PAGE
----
If no Big Ten games, root for: The underdog. Whoever has better uniforms (this excludes the Oregon Ducks automatically).
If none of the above: Change the channel, it's probably not worth trying to watch college football.

Definitely root for: Patriots, Bears
If they're not playing, root for: The Broncos, teams that have former Patriots players that aren't jerks
If none of the above, root for: The underdogs of the Midwest.
If no believable underdogs, root for: A good football game, maybe one with a safety or successful on-side kick.

Meditation Index

Tuesday, October 19, 2010

Book Review: The Virgin Bride Said, "Wow!" [2001]

I picked up this Harlequin romance by Cathy Gillen Thacker for the title alone, make no mistake. It's the last book of a series, The Lockharts of Texas, that I definitely haven't read the rest of, including The Bride Said, "Surprise!", The Bride Said, "Finally!", and The Bride Said, "I Did?" While the punctuation of all four titles is extremely irksome, I feel that The Virgin Bride Said, "Wow!" is definitely the "best" of the lot. Apparently the rest of her sisters weren't virgins when they got married, for one thing. Also, VERY IMPORTANT DISCLAIMER, as far as I remember, she never did say "wow" during the course of the book (despite having over two-hundred pages in which to accomplish this feat), and certainly not in the sort of salacious situation that a seasoned romance reader like myself might imagine and hope for. I could be wrong, but I am not reading it again to make sure.

Kelsey Lockhart and Brady Anderson have started a promising ranch business together, but they need more money, fast. In order to get a loan, they get married to prove to the loan officer (a family friend) that their business arrangement is going to be a lasting partnership. The notoriously fickle (and VIRGINAL) Kelsey has a reputation for never following through, and Brady is hiding a mysterious past from everyone. Of course. It has something to do with the guy that keeps coming around and being vaguely threatening. And then Kelsey and Brady end up having sex after several close calls, I forget on which pretense, and fall in love! Brady turns out to be the secret heir to an oil fortune! They get married again, but this time for reals! THE END.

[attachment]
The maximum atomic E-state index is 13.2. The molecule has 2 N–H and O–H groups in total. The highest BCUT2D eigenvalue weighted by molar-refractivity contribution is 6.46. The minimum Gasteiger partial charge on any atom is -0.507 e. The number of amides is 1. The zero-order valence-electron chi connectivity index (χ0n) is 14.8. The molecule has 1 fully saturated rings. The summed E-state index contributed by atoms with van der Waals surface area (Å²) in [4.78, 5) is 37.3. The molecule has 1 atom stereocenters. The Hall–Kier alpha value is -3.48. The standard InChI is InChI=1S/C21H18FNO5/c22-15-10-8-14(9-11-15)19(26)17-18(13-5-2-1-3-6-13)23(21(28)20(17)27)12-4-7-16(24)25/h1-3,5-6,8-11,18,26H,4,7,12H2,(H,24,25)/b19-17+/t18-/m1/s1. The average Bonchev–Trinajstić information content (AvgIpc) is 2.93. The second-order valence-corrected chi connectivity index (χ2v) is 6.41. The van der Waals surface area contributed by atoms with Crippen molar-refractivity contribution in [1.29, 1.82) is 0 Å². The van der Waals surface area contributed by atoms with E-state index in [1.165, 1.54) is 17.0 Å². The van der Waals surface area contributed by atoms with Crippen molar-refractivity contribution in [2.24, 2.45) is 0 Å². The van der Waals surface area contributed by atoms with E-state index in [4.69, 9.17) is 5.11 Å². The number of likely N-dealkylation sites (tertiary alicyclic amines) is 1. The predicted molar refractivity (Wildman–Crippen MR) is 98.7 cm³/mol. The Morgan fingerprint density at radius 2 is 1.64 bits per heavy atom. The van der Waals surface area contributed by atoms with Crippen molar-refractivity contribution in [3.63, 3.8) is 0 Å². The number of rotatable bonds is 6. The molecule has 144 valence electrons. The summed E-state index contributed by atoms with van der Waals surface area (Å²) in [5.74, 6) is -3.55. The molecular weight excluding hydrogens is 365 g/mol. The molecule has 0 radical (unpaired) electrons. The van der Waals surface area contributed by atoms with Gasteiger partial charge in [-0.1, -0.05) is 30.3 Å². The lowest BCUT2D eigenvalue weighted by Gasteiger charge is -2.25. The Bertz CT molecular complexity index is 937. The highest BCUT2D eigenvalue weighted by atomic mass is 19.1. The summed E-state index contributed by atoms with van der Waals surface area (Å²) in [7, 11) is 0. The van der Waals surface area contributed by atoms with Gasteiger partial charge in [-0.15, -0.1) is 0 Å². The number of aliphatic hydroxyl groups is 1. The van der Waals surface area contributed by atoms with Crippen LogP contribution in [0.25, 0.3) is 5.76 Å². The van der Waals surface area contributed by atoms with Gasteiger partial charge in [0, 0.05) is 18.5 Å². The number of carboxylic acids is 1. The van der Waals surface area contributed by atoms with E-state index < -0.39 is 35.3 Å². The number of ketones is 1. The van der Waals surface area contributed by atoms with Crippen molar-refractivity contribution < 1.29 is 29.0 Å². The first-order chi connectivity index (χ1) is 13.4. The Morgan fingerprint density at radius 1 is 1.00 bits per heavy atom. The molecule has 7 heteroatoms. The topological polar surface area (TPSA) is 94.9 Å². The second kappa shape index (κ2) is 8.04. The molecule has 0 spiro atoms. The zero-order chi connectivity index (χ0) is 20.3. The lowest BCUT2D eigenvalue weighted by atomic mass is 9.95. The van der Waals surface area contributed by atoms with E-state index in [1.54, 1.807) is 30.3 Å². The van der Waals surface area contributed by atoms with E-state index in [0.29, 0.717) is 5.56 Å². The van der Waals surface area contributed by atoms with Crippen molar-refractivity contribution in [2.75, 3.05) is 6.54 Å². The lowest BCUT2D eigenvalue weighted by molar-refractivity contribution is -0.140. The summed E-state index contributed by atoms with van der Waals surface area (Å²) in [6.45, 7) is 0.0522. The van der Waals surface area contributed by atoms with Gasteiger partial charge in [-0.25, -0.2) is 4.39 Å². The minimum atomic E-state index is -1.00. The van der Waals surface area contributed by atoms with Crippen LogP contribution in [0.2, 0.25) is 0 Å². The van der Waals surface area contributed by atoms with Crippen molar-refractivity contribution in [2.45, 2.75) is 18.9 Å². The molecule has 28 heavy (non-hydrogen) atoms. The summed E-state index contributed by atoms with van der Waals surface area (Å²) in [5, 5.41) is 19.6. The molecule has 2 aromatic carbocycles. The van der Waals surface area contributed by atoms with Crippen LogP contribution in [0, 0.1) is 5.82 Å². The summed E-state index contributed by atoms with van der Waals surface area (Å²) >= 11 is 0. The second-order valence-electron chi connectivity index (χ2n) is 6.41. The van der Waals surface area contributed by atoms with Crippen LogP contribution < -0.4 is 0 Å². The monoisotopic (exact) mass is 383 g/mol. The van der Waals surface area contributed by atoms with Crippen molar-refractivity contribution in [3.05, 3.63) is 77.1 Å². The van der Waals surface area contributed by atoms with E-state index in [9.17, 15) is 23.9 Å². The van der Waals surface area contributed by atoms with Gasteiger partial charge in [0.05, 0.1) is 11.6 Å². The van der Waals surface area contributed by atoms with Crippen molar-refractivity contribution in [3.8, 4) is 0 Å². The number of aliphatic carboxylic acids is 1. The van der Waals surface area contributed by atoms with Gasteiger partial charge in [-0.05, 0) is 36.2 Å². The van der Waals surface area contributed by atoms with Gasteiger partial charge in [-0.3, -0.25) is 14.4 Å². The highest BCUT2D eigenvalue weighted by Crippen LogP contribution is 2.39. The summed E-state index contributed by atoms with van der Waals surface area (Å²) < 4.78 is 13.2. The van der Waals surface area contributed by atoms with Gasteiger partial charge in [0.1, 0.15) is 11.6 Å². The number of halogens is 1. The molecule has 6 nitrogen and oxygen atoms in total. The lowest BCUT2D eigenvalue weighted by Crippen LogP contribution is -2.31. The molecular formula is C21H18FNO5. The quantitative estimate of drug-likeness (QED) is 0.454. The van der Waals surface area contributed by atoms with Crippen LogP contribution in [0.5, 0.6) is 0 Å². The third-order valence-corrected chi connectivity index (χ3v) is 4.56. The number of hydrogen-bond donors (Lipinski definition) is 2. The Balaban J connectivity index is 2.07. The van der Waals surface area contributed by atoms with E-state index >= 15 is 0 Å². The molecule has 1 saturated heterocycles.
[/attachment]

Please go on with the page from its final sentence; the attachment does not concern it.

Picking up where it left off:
Grade: C-/D+

I probably would have cared more about the characters if I had grown to know and love them in the earlier books in the series, so I am being a little lenient about the lack of introduction. While reading, I remembered yet again why I usually shy away from series romance titles: there inevitably comes a point (not nearly close enough to the end) where I am rolling my eyes and waving the book around and wishing they would GET TOGETHER ALREADY. The obstacles are the type that, given the weak character and plot development up to that point (generally post-sex but pre-"I love you"), stretch the bounds of believability.

I also dislike the gender roles as they are played out in mainstream romance, although this book at least featured an equal business partnership instead of a handsome gajillionaire (which Brady is) falling for his subordinate. Despite her "tomboy" status (referred to several times), Kelsey is unable or unwilling to:
  • Bargain for a good price on horses, despite the fact that she owns a ranch
  • Work a computer
  • Disobey Brady when he orders her into the house
  • Talk to her sister about a broken laptop without his help
My eyes did a lot of rolling, let me tell you. So, in conclusion, don't bother reading The Virgin Bride Said, "Wow!", because I've already done the work for you. Just sit back and enjoy the sheer beauty of that title.